The Secret River, like so many great Australian texts, is a story about home. Where is home? What is home? Is it what you make, or is it something deeper, connected to tradition?
The obvious conflict between the white settlers’ concept of home and that of the Dharug people is set up early, as our freshly pardoned convict protagonist William Thornhill (played with drive and bafflement by Nathaniel Dean) proclaims that to take land as his own “all a man has to do is stand on it”.
Awkward encounters and spear-wielding stand-offs ensue with the original inhabitants when Thornhill makes his claim. They are ‘blacks’ to begin with, as Thornhill’s family tries to simultaneously assuage their worries and tell them to “bugger off”, but are soon referred to as ‘savages’ as the stakes increase, and ignorance of these intersecting cultures abounds.
Led by elder Yalamundi (a stoic Stephen Goldsmith) the Dharug people, who roam over a larger area than the 100 acres of prime land Thornhill claims, evidently just want things to stay the same. They, like their white counterparts, don’t quite understand what the other is up to, and neither wishes ill intent to begin with.
The Indigenous characters speak in a tongue undiscernible by most of the audience, so some of their scenes serve to show us the great breach of cultural difference here, but much communication is obvious to the audience. These are men, women and children with their own wants, needs, loves and rivalries.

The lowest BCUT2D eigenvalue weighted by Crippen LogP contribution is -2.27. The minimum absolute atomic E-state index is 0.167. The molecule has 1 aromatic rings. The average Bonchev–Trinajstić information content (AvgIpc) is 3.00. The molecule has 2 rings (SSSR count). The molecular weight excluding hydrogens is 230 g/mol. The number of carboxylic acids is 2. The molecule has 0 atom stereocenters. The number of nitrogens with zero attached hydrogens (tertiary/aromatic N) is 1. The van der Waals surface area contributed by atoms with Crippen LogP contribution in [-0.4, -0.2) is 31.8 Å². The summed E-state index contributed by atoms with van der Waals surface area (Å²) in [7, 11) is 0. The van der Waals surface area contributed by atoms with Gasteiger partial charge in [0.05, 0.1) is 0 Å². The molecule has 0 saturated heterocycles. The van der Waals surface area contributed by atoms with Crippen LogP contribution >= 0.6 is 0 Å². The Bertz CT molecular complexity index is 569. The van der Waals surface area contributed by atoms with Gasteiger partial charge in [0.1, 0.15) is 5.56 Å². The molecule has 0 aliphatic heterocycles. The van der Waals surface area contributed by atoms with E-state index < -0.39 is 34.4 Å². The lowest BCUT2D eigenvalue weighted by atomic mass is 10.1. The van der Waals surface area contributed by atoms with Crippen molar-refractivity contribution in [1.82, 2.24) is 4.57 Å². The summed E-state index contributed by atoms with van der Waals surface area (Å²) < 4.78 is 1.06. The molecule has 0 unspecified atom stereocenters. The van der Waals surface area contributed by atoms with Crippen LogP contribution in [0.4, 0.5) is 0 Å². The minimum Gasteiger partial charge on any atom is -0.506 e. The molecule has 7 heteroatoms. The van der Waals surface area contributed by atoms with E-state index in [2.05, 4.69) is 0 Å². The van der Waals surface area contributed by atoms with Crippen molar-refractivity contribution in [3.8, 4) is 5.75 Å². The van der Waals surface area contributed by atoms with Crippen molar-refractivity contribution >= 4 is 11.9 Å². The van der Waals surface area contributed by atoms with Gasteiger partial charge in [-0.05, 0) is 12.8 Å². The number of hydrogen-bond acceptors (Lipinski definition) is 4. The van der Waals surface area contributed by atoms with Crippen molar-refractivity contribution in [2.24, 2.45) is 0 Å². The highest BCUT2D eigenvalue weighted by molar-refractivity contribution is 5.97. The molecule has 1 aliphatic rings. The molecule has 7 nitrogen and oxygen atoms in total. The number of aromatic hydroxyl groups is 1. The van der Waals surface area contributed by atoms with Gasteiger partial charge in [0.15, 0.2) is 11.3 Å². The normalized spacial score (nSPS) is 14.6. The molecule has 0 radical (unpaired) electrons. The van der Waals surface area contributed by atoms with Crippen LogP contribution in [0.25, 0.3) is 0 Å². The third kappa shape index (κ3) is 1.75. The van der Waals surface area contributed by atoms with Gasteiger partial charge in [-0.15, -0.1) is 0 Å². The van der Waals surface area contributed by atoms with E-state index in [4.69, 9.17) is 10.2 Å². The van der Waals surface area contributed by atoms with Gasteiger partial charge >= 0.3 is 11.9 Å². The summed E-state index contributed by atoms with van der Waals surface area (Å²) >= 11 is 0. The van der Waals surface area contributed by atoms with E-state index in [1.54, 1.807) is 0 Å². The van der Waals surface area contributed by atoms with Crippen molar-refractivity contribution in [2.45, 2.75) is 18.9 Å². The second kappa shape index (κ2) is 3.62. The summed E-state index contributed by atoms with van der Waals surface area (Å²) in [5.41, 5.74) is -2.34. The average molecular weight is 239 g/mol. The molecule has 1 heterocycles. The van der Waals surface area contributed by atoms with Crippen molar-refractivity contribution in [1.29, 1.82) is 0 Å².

While most of the white characters cannot resist othering the Dharug as ‘savages’, we as an audience, with our bird’s eye view of the story and history, know better. Watching the inevitable conflict unfold between these groups is tragic to say the least.
There might be few better places to stage The Secret River than the Anstey Hill Quarry. The natural landscape, with its rustling gum trees, bird calls, wind, stars and dirt, transports the audience far away from their regular lives, and into an outdoor past. Yet the fact that this is a quarry with millennia of the Earth’s work sheared out of a hill to create the towering man-made edifice behind the stage reminds us that thousands of years of history tower over this land.
This massive wall is used to great effect throughout the show, as warm and cool lights and walking shadows are projected to ominous effect. One particularly moving part of the play comes as the white settlers sit boxed, singing their songs, slowly circled by the Dharug people doing the same, whose shadows turn about them all.
The music too, does well to add humanity to all comers. From the nursery rhymes of the Thornhill family to the Dharug’s songs and chants, we appreciate the traditions of both tribes here, Indigenous or English.
Neil Armfield’s direction has included too many fine and quirky touches to be listed here, but among the best are the Dharug sentry always standing, always watching in the shadows beside the stage, and the constantly burning campfire, whose smoke is whipped and whisped across the stage to great effect.
There is, gratefully, light in this inevitably dark historical tale. The youngest son Dick Thornhill (joyously played by Jules Dawson) bridges the culture gap to make friends with the Dharug children (Dylan Miller and Liam Clarke, charming in their sibling rivalry), and Sal Thornhill (Georgia Adamson), who forever yearns to return to England, makes friends with two Dharug women in perhaps the funniest scene of the play.
Yet, as night is inevitable, so too is The Secret River’s dark conflict and conclusion. Miscommunication and malicious intent come together in a horrific and haunting finale, to drive home The Secret River’s message that this history, like the quarry wall, looms over us all.
The Secret River continues at the Anstey Hill Quarry until Sunday, March 19.
Photography: Shane Reid